Amy Tenderich was diagnosed with type 1 diabetes in May of 2003. She is the founder and editor-in-chief of Diabetes Mine and co-authored the book Know Your Numbers, Outlive Your Diabetes. You will frequently find her speaking at diabetes, health, and social media events across the country.

Wouldn’t it be wonderful to have a personal coach for your diabetes care? Someone who would sit down with you on a regular basis to go over the important self-care tasks that keep diabetes in check: managing blood sugar, dosing medications and insulin, exercising, and understanding all the numbers involved?

In fact, there is a whole army of healthcare professionals trained to do just that. They’re called Certified Diabetes Educators, or CDEs for short. Their role is to partner with you and your family to teach diabetes self-management skills and help you gain control of your disease.

These educators work at clinics and practices across the country—which is why we encourage you to look for a doctor’s office that includes a CDE.

Why a CDE?

These coaches can help you with the everyday hurdles your doctor doesn’t have time to address.

We all know that making changes to lifelong habits (i.e. eating and exercising) can be extremely difficult. A CDE can help you create a realistic plan to gradually achieve your goals—like figuring out small diet changes that could have a big impact on your health or helping you craft a realistic plan for increasing physical activity that fits into your daily routine, considering your work, family, and other obligations.

Do be realistic: making changes (whether it’s upping your exercise or learning to calculate carbs) always takes some time until the new behavior becomes a habit. Even when seeing a CDE, you may be struggling and find that certain barriers are holding you back. The magic of the CDE is that it’s their job to help you overcome any barriers and cope better.  The CDE can also pull in your family and friends and let them know how they can help you succeed in changing your behavior.

Here’s a link to help you find a CDE in your area:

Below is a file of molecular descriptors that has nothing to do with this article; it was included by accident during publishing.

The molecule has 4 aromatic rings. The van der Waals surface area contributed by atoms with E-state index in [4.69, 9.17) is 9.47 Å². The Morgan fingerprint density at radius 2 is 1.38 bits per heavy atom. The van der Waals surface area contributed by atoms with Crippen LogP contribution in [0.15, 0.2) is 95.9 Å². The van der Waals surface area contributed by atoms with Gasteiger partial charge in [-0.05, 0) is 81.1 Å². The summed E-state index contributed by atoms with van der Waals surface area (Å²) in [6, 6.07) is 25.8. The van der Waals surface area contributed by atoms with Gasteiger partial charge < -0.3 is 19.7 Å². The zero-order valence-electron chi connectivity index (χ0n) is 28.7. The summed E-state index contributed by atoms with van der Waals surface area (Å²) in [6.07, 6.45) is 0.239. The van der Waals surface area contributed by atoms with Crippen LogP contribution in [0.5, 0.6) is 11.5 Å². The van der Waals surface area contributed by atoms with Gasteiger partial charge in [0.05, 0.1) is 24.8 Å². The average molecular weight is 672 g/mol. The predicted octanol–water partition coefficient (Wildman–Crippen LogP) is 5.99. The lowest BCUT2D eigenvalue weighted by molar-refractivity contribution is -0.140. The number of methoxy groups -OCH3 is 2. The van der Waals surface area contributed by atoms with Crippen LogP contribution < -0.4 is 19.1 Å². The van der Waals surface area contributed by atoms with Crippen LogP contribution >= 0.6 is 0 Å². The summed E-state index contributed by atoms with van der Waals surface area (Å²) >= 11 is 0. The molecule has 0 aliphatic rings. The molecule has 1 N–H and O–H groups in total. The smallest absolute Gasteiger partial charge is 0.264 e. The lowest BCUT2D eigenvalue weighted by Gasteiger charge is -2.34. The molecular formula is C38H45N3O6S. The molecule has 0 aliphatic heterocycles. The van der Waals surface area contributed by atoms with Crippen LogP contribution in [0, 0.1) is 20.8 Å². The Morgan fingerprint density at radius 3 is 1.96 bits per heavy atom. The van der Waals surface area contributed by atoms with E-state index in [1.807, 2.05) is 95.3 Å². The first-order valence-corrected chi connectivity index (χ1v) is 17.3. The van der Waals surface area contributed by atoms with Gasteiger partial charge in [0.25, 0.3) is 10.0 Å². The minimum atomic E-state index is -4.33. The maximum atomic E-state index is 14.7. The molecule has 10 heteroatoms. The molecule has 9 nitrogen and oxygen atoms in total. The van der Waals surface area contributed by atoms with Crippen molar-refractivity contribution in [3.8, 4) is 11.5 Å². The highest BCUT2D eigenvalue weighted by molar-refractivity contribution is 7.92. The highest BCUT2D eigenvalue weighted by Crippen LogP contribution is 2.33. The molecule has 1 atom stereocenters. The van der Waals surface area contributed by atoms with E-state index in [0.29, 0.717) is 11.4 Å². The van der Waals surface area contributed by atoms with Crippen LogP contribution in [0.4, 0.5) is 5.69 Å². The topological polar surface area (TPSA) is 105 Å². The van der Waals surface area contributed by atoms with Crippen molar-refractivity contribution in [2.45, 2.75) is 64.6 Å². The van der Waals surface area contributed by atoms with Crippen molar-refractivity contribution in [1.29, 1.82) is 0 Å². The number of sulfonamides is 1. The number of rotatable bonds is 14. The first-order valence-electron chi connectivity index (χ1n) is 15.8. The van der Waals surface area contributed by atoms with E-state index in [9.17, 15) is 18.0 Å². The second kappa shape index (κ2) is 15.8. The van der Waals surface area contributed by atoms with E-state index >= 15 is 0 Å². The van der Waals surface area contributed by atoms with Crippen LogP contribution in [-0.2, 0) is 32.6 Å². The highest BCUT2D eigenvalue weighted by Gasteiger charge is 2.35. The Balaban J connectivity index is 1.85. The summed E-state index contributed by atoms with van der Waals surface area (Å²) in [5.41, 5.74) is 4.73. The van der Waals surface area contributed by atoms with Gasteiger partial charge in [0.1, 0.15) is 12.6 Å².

http://www.diabeteseducator.org/DiabetesEducation/Find.html

Who are these educators?

A CDE can be a registered nurse, dietitian, doctor, pharmacist, or other licensed health professional. To become a CDE, the individual needs to log in several years of professional practice working with diabetic individuals and then sit for a comprehensive exam. Once a diabetes educator becomes certified, he/she is required to take ongoing courses to earn “continuing education credits” to maintain the certification. So you can expect them to be up to date on all aspects of diabetes care.

How do I get access to a CDE?

We’ve already noted that CDEs are out there, working at clinics and practices across the country. You’ll want to look for a doctor’s office that includes CDE services if possible. You can also visit many CDEs independently, simply by making an appointment with them directly. The bigger issue is who pays for it.

If you have insurance, call your insurance carrier to ask about the extent of coverage for diabetes education. Note that while diabetes education coverage is required by law in at least 45 states, some plans cover as little as two hours of counseling for the lifetime of the patient. Be sure to ask how many hours you are allotted per year.

Also: most carriers won’t accept “self-referral” to a CDE. This means that to get coverage, you’ll need a formal referral from your doctor, even if you choose to go to the CDE directly.  Physicians are often so busy that they don't refer patients—but you can (and should) insist on it! If you bypass the doctor referral, you may very well forfeit insurance coverage and wind up paying hundreds of dollars out of your own pocket for each CDE session.

If you don’t have insurance, there are still some things you can do. Diabetes education sessions are often available in local community centers, churches, and hospitals, often run by professional CDEs. Especially recommended is the nationwide TCOYD (Taking Control of Your Diabetes) conference series. These are one-day diabetes education events that offer a ton of valuable information, product samples, and on-site consultation with CDEs, nutrition experts, and more. Dates and venues can be found at www.tcoyd.org. 

Also be aware that new "MinuteClinic" facilities (part of CVS Caremark) located in shopping malls around the country now provide walk-in diabetes care, in addition to treatment for common everyday illnesses. You can get a blood glucose spot test and A1c screenings and talk to a pharmacist about medicine-related questions.

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